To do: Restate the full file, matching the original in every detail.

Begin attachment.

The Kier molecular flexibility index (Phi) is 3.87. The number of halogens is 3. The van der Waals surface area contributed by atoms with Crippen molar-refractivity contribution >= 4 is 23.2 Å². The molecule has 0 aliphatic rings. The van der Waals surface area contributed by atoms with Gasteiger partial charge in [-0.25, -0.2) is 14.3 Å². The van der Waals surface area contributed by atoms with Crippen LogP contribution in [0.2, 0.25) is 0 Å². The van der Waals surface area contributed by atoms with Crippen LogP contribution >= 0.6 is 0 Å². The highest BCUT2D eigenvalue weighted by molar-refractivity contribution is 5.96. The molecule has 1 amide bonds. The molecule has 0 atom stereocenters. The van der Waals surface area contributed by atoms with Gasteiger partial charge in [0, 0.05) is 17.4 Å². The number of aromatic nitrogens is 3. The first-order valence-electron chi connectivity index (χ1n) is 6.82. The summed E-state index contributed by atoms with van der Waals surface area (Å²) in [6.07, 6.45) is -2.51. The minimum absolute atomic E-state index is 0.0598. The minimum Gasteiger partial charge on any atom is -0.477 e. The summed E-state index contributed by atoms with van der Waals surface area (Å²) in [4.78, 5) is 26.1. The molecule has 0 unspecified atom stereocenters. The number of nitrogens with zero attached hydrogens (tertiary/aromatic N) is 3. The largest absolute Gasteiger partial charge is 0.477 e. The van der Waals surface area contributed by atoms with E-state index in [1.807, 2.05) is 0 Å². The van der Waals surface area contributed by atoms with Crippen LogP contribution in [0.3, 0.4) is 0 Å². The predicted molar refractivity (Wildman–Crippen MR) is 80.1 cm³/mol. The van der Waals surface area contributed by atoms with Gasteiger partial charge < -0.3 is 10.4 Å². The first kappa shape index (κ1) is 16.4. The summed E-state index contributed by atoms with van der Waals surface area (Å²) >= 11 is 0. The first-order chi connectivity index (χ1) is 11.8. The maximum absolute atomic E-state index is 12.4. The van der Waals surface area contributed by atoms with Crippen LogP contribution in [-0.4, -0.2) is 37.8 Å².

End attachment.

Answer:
The Kier molecular flexibility index (Phi) is 3.87. The number of halogens is 3. The van der Waals surface area contributed by atoms with Crippen molar-refractivity contribution >= 4 is 23.2 Å². The molecule has 0 aliphatic rings. The van der Waals surface area contributed by atoms with Gasteiger partial charge in [-0.25, -0.2) is 14.3 Å². The van der Waals surface area contributed by atoms with Crippen LogP contribution in [0.2, 0.25) is 0 Å². The van der Waals surface area contributed by atoms with Crippen LogP contribution >= 0.6 is 0 Å². The highest BCUT2D eigenvalue weighted by molar-refractivity contribution is 5.96. The molecule has 1 amide bonds. The molecule has 0 atom stereocenters. The van der Waals surface area contributed by atoms with Gasteiger partial charge in [0, 0.05) is 17.4 Å². The number of aromatic nitrogens is 3. The first-order valence-electron chi connectivity index (χ1n) is 6.82. The summed E-state index contributed by atoms with van der Waals surface area (Å²) in [6.07, 6.45) is -2.51. The minimum absolute atomic E-state index is 0.0598. The minimum Gasteiger partial charge on any atom is -0.477 e. The summed E-state index contributed by atoms with van der Waals surface area (Å²) in [4.78, 5) is 26.1. The molecule has 0 unspecified atom stereocenters. The number of nitrogens with zero attached hydrogens (tertiary/aromatic N) is 3. The largest absolute Gasteiger partial charge is 0.477 e. The van der Waals surface area contributed by atoms with E-state index in [1.807, 2.05) is 0 Å². The van der Waals surface area contributed by atoms with Crippen LogP contribution in [0.3, 0.4) is 0 Å². The predicted molar refractivity (Wildman–Crippen MR) is 80.1 cm³/mol. The van der Waals surface area contributed by atoms with Gasteiger partial charge < -0.3 is 10.4 Å². The first kappa shape index (κ1) is 16.4. The summed E-state index contributed by atoms with van der Waals surface area (Å²) >= 11 is 0. The first-order chi connectivity index (χ1) is 11.8. The maximum absolute atomic E-state index is 12.4. The van der Waals surface area contributed by atoms with Crippen LogP contribution in [-0.4, -0.2) is 37.8 Å².